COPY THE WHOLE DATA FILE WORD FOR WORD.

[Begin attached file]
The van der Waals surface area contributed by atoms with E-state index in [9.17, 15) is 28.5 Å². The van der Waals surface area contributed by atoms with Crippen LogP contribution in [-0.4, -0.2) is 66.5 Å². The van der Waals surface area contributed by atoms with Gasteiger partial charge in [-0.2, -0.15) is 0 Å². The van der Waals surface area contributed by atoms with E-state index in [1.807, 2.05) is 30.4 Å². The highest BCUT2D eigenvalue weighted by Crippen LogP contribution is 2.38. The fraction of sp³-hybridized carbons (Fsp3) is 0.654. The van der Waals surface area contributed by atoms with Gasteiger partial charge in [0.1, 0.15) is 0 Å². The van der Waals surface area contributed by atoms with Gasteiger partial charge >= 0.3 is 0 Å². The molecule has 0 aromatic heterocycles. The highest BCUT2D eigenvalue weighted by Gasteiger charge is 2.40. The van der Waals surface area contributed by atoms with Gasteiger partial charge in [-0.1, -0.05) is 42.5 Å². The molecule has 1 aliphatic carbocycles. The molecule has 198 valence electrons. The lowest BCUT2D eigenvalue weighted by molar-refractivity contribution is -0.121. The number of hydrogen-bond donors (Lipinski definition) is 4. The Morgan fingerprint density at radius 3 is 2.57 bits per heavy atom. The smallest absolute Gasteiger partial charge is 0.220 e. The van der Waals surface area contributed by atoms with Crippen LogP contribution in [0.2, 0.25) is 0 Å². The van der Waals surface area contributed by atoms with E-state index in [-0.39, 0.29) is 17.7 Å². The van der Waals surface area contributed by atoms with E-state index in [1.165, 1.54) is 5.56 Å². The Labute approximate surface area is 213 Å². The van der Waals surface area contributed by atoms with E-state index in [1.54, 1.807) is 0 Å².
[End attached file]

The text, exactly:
The van der Waals surface area contributed by atoms with E-state index in [9.17, 15) is 28.5 Å². The van der Waals surface area contributed by atoms with Crippen LogP contribution in [-0.4, -0.2) is 66.5 Å². The van der Waals surface area contributed by atoms with Gasteiger partial charge in [-0.2, -0.15) is 0 Å². The van der Waals surface area contributed by atoms with E-state index in [1.807, 2.05) is 30.4 Å². The highest BCUT2D eigenvalue weighted by Crippen LogP contribution is 2.38. The fraction of sp³-hybridized carbons (Fsp3) is 0.654. The van der Waals surface area contributed by atoms with Gasteiger partial charge in [0.1, 0.15) is 0 Å². The van der Waals surface area contributed by atoms with Gasteiger partial charge >= 0.3 is 0 Å². The molecule has 0 aromatic heterocycles. The highest BCUT2D eigenvalue weighted by Gasteiger charge is 2.40. The van der Waals surface area contributed by atoms with Gasteiger partial charge in [-0.1, -0.05) is 42.5 Å². The molecule has 1 aliphatic carbocycles. The molecule has 198 valence electrons. The lowest BCUT2D eigenvalue weighted by molar-refractivity contribution is -0.121. The number of hydrogen-bond donors (Lipinski definition) is 4. The Morgan fingerprint density at radius 3 is 2.57 bits per heavy atom. The smallest absolute Gasteiger partial charge is 0.220 e. The van der Waals surface area contributed by atoms with Crippen LogP contribution in [0.2, 0.25) is 0 Å². The van der Waals surface area contributed by atoms with E-state index in [-0.39, 0.29) is 17.7 Å². The van der Waals surface area contributed by atoms with E-state index in [1.165, 1.54) is 5.56 Å². The Labute approximate surface area is 213 Å². The van der Waals surface area contributed by atoms with E-state index in [1.54, 1.807) is 0 Å².